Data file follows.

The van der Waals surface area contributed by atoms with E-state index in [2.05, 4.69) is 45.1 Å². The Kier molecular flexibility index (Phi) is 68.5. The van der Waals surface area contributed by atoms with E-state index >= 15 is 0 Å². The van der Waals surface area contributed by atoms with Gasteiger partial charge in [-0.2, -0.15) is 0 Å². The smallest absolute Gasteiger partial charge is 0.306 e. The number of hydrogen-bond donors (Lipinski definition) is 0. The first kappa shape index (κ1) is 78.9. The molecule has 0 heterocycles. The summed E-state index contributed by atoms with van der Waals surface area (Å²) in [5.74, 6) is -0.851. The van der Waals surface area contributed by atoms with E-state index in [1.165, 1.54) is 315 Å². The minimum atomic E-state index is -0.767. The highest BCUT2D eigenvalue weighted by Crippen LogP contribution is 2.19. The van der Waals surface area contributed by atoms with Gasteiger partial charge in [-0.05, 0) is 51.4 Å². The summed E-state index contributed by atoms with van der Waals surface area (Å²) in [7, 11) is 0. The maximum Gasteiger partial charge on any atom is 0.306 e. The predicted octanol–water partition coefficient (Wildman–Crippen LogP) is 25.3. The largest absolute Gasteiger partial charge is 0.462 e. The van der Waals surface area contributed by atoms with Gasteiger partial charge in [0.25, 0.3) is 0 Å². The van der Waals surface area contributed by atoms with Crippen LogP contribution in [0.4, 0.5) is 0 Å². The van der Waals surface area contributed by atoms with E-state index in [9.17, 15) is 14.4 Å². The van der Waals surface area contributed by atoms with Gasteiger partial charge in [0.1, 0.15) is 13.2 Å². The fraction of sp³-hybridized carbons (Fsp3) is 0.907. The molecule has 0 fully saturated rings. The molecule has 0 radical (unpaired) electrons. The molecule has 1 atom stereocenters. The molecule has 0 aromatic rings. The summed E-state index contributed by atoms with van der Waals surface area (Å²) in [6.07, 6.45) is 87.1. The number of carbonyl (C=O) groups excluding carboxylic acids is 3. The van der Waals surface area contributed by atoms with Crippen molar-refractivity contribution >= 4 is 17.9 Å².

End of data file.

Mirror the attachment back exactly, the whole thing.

The van der Waals surface area contributed by atoms with E-state index in [2.05, 4.69) is 45.1 Å². The Kier molecular flexibility index (Phi) is 68.5. The van der Waals surface area contributed by atoms with E-state index >= 15 is 0 Å². The van der Waals surface area contributed by atoms with Gasteiger partial charge in [-0.2, -0.15) is 0 Å². The smallest absolute Gasteiger partial charge is 0.306 e. The number of hydrogen-bond donors (Lipinski definition) is 0. The first kappa shape index (κ1) is 78.9. The molecule has 0 heterocycles. The summed E-state index contributed by atoms with van der Waals surface area (Å²) in [5.74, 6) is -0.851. The van der Waals surface area contributed by atoms with E-state index in [1.165, 1.54) is 315 Å². The minimum atomic E-state index is -0.767. The highest BCUT2D eigenvalue weighted by Crippen LogP contribution is 2.19. The van der Waals surface area contributed by atoms with Gasteiger partial charge in [-0.05, 0) is 51.4 Å². The summed E-state index contributed by atoms with van der Waals surface area (Å²) in [7, 11) is 0. The maximum Gasteiger partial charge on any atom is 0.306 e. The predicted octanol–water partition coefficient (Wildman–Crippen LogP) is 25.3. The largest absolute Gasteiger partial charge is 0.462 e. The van der Waals surface area contributed by atoms with Gasteiger partial charge in [0.25, 0.3) is 0 Å². The van der Waals surface area contributed by atoms with Crippen LogP contribution in [0.4, 0.5) is 0 Å². The van der Waals surface area contributed by atoms with E-state index in [9.17, 15) is 14.4 Å². The van der Waals surface area contributed by atoms with Gasteiger partial charge in [0.1, 0.15) is 13.2 Å². The fraction of sp³-hybridized carbons (Fsp3) is 0.907. The molecule has 0 fully saturated rings. The molecule has 0 radical (unpaired) electrons. The molecule has 1 atom stereocenters. The molecule has 0 aromatic rings. The summed E-state index contributed by atoms with van der Waals surface area (Å²) in [6.07, 6.45) is 87.1. The number of carbonyl (C=O) groups excluding carboxylic acids is 3. The van der Waals surface area contributed by atoms with Crippen molar-refractivity contribution >= 4 is 17.9 Å².